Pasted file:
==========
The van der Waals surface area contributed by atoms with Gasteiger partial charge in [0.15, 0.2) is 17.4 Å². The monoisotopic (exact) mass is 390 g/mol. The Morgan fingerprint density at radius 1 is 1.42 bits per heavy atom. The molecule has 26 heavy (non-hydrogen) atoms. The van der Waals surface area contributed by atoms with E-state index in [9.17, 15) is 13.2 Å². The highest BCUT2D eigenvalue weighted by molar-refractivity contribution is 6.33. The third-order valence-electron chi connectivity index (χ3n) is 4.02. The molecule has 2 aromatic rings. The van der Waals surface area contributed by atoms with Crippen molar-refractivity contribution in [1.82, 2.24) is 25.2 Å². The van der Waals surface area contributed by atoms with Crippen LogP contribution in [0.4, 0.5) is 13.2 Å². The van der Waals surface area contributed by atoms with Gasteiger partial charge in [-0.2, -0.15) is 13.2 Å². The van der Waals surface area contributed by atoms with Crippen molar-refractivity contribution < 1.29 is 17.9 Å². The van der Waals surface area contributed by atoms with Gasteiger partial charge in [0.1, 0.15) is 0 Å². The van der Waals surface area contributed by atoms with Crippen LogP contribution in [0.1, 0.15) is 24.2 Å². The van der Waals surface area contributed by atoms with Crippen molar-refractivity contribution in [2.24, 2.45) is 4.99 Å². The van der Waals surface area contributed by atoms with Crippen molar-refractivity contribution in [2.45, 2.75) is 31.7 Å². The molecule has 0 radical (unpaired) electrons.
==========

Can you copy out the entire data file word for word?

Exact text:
The van der Waals surface area contributed by atoms with Gasteiger partial charge in [0.15, 0.2) is 17.4 Å². The monoisotopic (exact) mass is 390 g/mol. The Morgan fingerprint density at radius 1 is 1.42 bits per heavy atom. The molecule has 26 heavy (non-hydrogen) atoms. The van der Waals surface area contributed by atoms with E-state index in [9.17, 15) is 13.2 Å². The highest BCUT2D eigenvalue weighted by molar-refractivity contribution is 6.33. The third-order valence-electron chi connectivity index (χ3n) is 4.02. The molecule has 2 aromatic rings. The van der Waals surface area contributed by atoms with Crippen molar-refractivity contribution in [1.82, 2.24) is 25.2 Å². The van der Waals surface area contributed by atoms with Crippen LogP contribution in [0.4, 0.5) is 13.2 Å². The van der Waals surface area contributed by atoms with Gasteiger partial charge in [-0.2, -0.15) is 13.2 Å². The van der Waals surface area contributed by atoms with Crippen molar-refractivity contribution < 1.29 is 17.9 Å². The van der Waals surface area contributed by atoms with Gasteiger partial charge in [0.1, 0.15) is 0 Å². The van der Waals surface area contributed by atoms with Crippen LogP contribution in [0.1, 0.15) is 24.2 Å². The van der Waals surface area contributed by atoms with Crippen molar-refractivity contribution in [2.24, 2.45) is 4.99 Å². The van der Waals surface area contributed by atoms with Crippen molar-refractivity contribution in [2.45, 2.75) is 31.7 Å². The molecule has 0 radical (unpaired) electrons.